presents SUSU – a community-based arts project commissioned by The Laundromat Project. The fifth installment of Bell's project will take place this Sunday May 20th and June 3rd from 2-6 pm.

    Sunday May 20th, 2012, 12-6pm – Wash, Dye and Dry; Clothing Lines Part 3

    On this day, all of the donated clothing will be bleached and dyed in front of Marmy Laundromat. I will continue to collect words and clothing. So if you have not had a chance to contribute to the sculpture and sound peace please stop by and bring ONE article of clothing to Marmy Laundromat 197 Malcolm X Blvd on the corner of Putnam Ave. The clothes do not have to be in good condition. They will become a part of a large-scale sculpture. Along with the clothing we will ask for a few words that relate to you, your donation and or your experience as a member of the community of Bedstuy.


    Sunday June 3rd, 4pm – Shedding

    Bell will present a performance that combines movement and the words written by participating members of the Bedford-Stuyvesant community.
    Extra Clothing will be donated

    As an extension of its Create Change Public Artist Residency, The Laundromat Project announces a new commissioning program that allows the organization to work with artists to produce a site-specific public art project at their local laundromat. The commissioning arm builds on the goals of the Create Change program, which was developed to connect artists of color and their communities in meaningful ways by resourcing them to place art-making in the context of everyday living.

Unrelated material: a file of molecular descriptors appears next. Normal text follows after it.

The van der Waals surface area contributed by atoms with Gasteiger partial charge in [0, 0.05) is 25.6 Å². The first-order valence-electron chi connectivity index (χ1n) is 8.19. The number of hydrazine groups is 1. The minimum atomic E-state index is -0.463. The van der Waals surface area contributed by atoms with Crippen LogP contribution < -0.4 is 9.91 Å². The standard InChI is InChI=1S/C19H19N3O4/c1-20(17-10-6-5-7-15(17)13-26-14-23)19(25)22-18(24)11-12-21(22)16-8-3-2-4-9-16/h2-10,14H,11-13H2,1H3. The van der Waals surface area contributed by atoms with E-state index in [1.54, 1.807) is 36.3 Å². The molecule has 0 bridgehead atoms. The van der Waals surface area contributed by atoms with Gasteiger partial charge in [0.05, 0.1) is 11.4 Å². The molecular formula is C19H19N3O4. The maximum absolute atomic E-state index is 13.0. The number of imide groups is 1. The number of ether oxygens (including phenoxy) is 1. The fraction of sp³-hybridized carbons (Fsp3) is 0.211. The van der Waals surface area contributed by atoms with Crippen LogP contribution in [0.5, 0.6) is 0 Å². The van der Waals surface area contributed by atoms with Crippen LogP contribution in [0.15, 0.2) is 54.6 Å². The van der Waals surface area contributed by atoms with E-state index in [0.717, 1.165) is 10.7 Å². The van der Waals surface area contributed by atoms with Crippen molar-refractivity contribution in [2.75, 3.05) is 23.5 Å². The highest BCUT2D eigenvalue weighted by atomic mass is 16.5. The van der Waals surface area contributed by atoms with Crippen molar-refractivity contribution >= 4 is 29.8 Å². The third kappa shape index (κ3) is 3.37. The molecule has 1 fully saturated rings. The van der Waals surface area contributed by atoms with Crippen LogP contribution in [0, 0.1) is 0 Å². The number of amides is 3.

• SuSU April 22, April 29th, May 6th

    Aisha Tandiwe Bell presents SUSU – a community-based arts project commissioned by The Laundromat Project. The second installment of Bell's project will take place this Sunday April 22th from 2 to 6 pm.



    In the Akan language of West Africa, “susu” means small-small. It refers to the build-up of small contributions that create something larger from which everyone benefits. Through a series of performances that will take place in front of Bedford-Stuyvesant’s Marmy Laundromat, Brooklyn-based artist Aisha Tandiwe Bell will create SUSU – a fabric sculpture made from articles of clothing donated by her neighbors.